Botticelli Drawings

Legion of Honor Museum, San Francisco

Written by:
Emily S. Mendel
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For the first-ever exhibition dedicated to the rare drawings of world-famous Renaissance artist Sandro Botticelli, San Francisco’s Legion of Honor museum has unveiled five newly attributed drawings by Botticelli, based on extensive research by the museum’s curator of prints and drawings, Furio Rinaldi.

This captivating, comprehensive, scholarly, and well-mounted exhibit contains more than 60 works from 39 lending institutions, including drawings from Gallerie degli Uffizi, Florence; British Museum, London; and the Morgan Library & Museum, New York, plus important paintings from the National Gallery, London; the Galleria Borghese, Rome; and the Musée du Louvre, Paris.

The artistry of Alessandro di Mariano di Vanni Filipepi, better known as Sandro Botticelli (c. 1445 – 1510), epitomizes 15th-century Italian Renaissance artworks. Immediately recognizable for the paintings “La Primavera” (1477–1482) and the “Birth of Venus” (1485–1486), Botticelli’s oeuvre is characterized by gorgeous curved, delicate lines that give life, grace, and sensuality to his graphics and paintings. Botticelli’s work presents a unique form of realism with a touch of abstraction. As an early adapter of the practice of making preliminary drawings of the human body from models, one can see the importance and value of Botticelli’s use of curved lines to convey emotions.

Botticelli was born, lived, and worked in Florence, Italy, where he started his artistic life as a goldsmith. He then apprenticed under the renowned painter Fra Filippo Lippi (c. 1406 – 1469) before he worked with the painter and engraver Antonio del Pollaiuolo. By 1470, he had his own Florentine workshop. Botticelli spent almost his entire life working for the Medici family and their circle, for whom he painted some of his most impressive and sensual paintings, such as “La Primavera.” In a rare departure from Florence, the artist helped decorate the recently completed Sistine Chapel walls in the Vatican.

Unfortunately, in the 1490s, the Medici were expelled from Florence, Italy’s peace was disrupted by invasion and illness, and Botticelli lost favor. He became a follower of the fanatical Dominican friar Savonarola and ultimately died in depression and poverty in 1510. Botticelli’s oeuvre was largely forgotten until the 19th-century British art movement when the Pre-Raphaelite Brotherhood rediscovered him.

Curator Rinaldi posits that Botticelli’s late-in-life poverty and the slowdown of his artistic output contributed to the loss of most of the artist’s graphics. Less than three dozen confirmed drawings survive today. Because of the rarity and fragility of Botticelli’s works on paper, those few that survived the centuries rarely leave their institutions. Many of the exhibition’s drawings are away from home for the first time.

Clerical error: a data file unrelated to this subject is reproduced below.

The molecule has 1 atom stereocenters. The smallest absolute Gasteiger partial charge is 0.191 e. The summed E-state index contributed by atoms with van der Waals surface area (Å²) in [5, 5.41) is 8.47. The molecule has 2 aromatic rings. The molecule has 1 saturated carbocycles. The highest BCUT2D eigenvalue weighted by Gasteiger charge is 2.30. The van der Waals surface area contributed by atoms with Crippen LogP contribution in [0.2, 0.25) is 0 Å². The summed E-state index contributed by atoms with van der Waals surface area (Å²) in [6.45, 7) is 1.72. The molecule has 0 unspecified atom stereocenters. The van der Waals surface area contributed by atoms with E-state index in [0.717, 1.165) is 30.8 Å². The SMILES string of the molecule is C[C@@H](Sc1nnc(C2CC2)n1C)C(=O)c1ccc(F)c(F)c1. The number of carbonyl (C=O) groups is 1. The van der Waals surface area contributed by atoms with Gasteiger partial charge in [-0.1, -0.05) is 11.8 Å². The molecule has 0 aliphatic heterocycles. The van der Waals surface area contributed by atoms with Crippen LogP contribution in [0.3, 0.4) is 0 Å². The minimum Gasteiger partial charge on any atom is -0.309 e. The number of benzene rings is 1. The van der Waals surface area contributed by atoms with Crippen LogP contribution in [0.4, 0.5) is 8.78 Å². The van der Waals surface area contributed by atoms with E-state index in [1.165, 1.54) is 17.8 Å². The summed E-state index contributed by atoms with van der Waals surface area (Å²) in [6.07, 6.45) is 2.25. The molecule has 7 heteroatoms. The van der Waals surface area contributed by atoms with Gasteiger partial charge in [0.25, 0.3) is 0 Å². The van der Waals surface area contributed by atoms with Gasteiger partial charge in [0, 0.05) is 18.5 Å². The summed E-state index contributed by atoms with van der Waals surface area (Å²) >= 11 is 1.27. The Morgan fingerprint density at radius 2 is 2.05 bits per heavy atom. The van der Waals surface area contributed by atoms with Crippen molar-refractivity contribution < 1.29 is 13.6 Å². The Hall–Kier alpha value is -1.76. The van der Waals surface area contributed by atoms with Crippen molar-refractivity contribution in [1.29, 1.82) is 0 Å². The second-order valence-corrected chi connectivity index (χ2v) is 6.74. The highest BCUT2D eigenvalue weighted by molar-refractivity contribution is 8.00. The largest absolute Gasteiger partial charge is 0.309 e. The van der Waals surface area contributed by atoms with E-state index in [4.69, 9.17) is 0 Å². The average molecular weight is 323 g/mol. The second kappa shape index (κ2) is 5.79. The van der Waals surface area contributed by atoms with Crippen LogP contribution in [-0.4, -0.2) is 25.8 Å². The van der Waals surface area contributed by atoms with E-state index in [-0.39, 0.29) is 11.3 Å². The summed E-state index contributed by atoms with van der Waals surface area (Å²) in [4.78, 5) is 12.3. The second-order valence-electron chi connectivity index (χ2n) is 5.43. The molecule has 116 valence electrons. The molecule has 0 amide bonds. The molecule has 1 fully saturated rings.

So “Botticelli’s Drawings” presents a rare opportunity to gain a welcome appreciation of the art and life of Botticelli, especially if one starts with the richly prepared, interesting documentary film, “The Secrets of Botticelli’s Drawings,” Which in less than 20 minutes explores and explains Botticelli’s life and works.

The exhibit itself is arranged chronologically, beginning with the artist’s early days as a student of Fra Filippo Lippi and ending with drawings and designs for his final painting. A mint green background highlights those works by Botticelli. The labels and wall placards are explanatory and easy to read and understand.

As the exhibit continues, one can appreciate how Botticelli used his drawings to think through the creation of his paintings. Where possible, preparatory designs were placed in groups with paintings, like “Adoration of the Magi” (1475–1476), so Botticelli’s method could be observed. The show also explores how Botticelli’s works grew and became bolder over time. For example, he was the first artist to paint women who directly faced the viewer rather than placing them in profile as objects. The “Portrait of a Lady at the Window, Known as Smeralda Bandinelli” (c. 1475), is a great example.

Since many drawings are small and delicate, it’s best to come early in the day when the museum is less crowded. For those who appreciate the artistry of Sandro Botticelli, the Legion of Honor’s exhibition is not to be missed.

The Legion of Honor Museum (part of the Fine Arts Museums of San Francisco) has an extensive collection of ancient, European, decorative, and sculpture, including its well-regarded Rodin galleries. The inspiring Beaux Art–style building, designed by George Applegarth, will be 100 years old next year. Located majestically on a bluff in Lincoln Park overlooking the Golden Gate and the Pacific Ocean, it’s one of the finest sights in San Francisco.

By Emily S. Mendel

© Emily S. Mendel 2023 All Rights Reserved

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